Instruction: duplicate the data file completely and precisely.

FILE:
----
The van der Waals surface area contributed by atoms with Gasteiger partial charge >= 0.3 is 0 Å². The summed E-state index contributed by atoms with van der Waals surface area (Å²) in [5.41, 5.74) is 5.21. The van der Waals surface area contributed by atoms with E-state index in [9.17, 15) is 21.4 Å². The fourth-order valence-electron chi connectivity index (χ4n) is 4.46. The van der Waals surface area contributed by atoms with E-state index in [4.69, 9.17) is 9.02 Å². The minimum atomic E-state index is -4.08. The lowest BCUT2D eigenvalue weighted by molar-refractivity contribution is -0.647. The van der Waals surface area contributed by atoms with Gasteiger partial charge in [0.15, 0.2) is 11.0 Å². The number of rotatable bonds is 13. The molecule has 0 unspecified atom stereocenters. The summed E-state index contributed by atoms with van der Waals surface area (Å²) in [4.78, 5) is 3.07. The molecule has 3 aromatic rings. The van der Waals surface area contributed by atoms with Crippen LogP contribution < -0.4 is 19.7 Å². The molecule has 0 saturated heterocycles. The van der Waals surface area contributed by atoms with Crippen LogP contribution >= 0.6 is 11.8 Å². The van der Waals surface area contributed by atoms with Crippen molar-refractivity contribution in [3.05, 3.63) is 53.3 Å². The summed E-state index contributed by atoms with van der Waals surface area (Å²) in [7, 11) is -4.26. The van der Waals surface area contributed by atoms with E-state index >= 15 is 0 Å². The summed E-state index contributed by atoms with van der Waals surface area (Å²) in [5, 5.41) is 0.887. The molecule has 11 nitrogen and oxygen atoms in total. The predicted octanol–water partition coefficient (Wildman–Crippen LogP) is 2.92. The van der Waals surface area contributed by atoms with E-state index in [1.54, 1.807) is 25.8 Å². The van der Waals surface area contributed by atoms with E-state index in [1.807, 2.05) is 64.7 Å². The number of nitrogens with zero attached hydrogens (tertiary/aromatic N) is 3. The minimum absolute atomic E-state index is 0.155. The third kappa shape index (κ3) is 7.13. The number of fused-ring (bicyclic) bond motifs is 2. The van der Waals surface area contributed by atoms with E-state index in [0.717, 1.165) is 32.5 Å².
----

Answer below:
The van der Waals surface area contributed by atoms with Gasteiger partial charge >= 0.3 is 0 Å². The summed E-state index contributed by atoms with van der Waals surface area (Å²) in [5.41, 5.74) is 5.21. The van der Waals surface area contributed by atoms with E-state index in [9.17, 15) is 21.4 Å². The fourth-order valence-electron chi connectivity index (χ4n) is 4.46. The van der Waals surface area contributed by atoms with E-state index in [4.69, 9.17) is 9.02 Å². The minimum atomic E-state index is -4.08. The lowest BCUT2D eigenvalue weighted by molar-refractivity contribution is -0.647. The van der Waals surface area contributed by atoms with Gasteiger partial charge in [0.15, 0.2) is 11.0 Å². The number of rotatable bonds is 13. The molecule has 0 unspecified atom stereocenters. The summed E-state index contributed by atoms with van der Waals surface area (Å²) in [4.78, 5) is 3.07. The molecule has 3 aromatic rings. The van der Waals surface area contributed by atoms with Crippen LogP contribution < -0.4 is 19.7 Å². The molecule has 0 saturated heterocycles. The van der Waals surface area contributed by atoms with Crippen LogP contribution >= 0.6 is 11.8 Å². The van der Waals surface area contributed by atoms with Crippen molar-refractivity contribution in [3.05, 3.63) is 53.3 Å². The summed E-state index contributed by atoms with van der Waals surface area (Å²) in [7, 11) is -4.26. The van der Waals surface area contributed by atoms with E-state index >= 15 is 0 Å². The summed E-state index contributed by atoms with van der Waals surface area (Å²) in [5, 5.41) is 0.887. The molecule has 11 nitrogen and oxygen atoms in total. The predicted octanol–water partition coefficient (Wildman–Crippen LogP) is 2.92. The van der Waals surface area contributed by atoms with E-state index in [1.54, 1.807) is 25.8 Å². The van der Waals surface area contributed by atoms with E-state index in [1.807, 2.05) is 64.7 Å². The number of nitrogens with zero attached hydrogens (tertiary/aromatic N) is 3. The minimum absolute atomic E-state index is 0.155. The third kappa shape index (κ3) is 7.13. The number of fused-ring (bicyclic) bond motifs is 2. The van der Waals surface area contributed by atoms with E-state index in [0.717, 1.165) is 32.5 Å².